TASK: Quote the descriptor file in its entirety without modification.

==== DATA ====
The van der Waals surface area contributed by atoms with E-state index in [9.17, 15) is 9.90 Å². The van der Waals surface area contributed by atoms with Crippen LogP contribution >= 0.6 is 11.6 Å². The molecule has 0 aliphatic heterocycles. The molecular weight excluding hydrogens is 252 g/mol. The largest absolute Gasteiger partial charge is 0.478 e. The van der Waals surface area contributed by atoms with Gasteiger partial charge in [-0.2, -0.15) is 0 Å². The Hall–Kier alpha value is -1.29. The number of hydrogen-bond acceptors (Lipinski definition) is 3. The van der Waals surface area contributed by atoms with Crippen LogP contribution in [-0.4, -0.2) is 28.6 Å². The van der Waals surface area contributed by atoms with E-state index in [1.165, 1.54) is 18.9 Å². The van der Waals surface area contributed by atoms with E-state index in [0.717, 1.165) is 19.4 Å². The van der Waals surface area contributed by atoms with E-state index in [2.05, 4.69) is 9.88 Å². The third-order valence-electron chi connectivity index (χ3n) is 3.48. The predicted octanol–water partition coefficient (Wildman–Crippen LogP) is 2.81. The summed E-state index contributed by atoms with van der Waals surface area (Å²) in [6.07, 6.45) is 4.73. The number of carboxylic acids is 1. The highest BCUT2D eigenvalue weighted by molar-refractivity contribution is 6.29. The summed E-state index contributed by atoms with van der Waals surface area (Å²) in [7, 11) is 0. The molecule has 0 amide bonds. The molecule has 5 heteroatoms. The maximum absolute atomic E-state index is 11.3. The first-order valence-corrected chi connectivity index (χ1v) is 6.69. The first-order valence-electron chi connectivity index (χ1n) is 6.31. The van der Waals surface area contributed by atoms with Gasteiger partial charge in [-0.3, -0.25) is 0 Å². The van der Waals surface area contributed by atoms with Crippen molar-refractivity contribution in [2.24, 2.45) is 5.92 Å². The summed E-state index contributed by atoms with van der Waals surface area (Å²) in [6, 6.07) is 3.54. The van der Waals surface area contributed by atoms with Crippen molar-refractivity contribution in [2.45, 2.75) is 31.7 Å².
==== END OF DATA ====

The van der Waals surface area contributed by atoms with E-state index in [9.17, 15) is 9.90 Å². The van der Waals surface area contributed by atoms with Crippen LogP contribution >= 0.6 is 11.6 Å². The molecule has 0 aliphatic heterocycles. The molecular weight excluding hydrogens is 252 g/mol. The largest absolute Gasteiger partial charge is 0.478 e. The van der Waals surface area contributed by atoms with Gasteiger partial charge in [-0.2, -0.15) is 0 Å². The Hall–Kier alpha value is -1.29. The number of hydrogen-bond acceptors (Lipinski definition) is 3. The van der Waals surface area contributed by atoms with Crippen LogP contribution in [-0.4, -0.2) is 28.6 Å². The van der Waals surface area contributed by atoms with E-state index in [1.165, 1.54) is 18.9 Å². The van der Waals surface area contributed by atoms with E-state index in [0.717, 1.165) is 19.4 Å². The van der Waals surface area contributed by atoms with E-state index in [2.05, 4.69) is 9.88 Å². The third-order valence-electron chi connectivity index (χ3n) is 3.48. The predicted octanol–water partition coefficient (Wildman–Crippen LogP) is 2.81. The summed E-state index contributed by atoms with van der Waals surface area (Å²) in [6.07, 6.45) is 4.73. The number of carboxylic acids is 1. The highest BCUT2D eigenvalue weighted by molar-refractivity contribution is 6.29. The summed E-state index contributed by atoms with van der Waals surface area (Å²) in [7, 11) is 0. The molecule has 0 amide bonds. The molecule has 5 heteroatoms. The maximum absolute atomic E-state index is 11.3. The first-order valence-corrected chi connectivity index (χ1v) is 6.69. The first-order valence-electron chi connectivity index (χ1n) is 6.31. The van der Waals surface area contributed by atoms with Gasteiger partial charge in [-0.3, -0.25) is 0 Å². The van der Waals surface area contributed by atoms with Crippen molar-refractivity contribution in [2.24, 2.45) is 5.92 Å². The summed E-state index contributed by atoms with van der Waals surface area (Å²) in [6, 6.07) is 3.54. The van der Waals surface area contributed by atoms with Crippen molar-refractivity contribution in [2.45, 2.75) is 31.7 Å².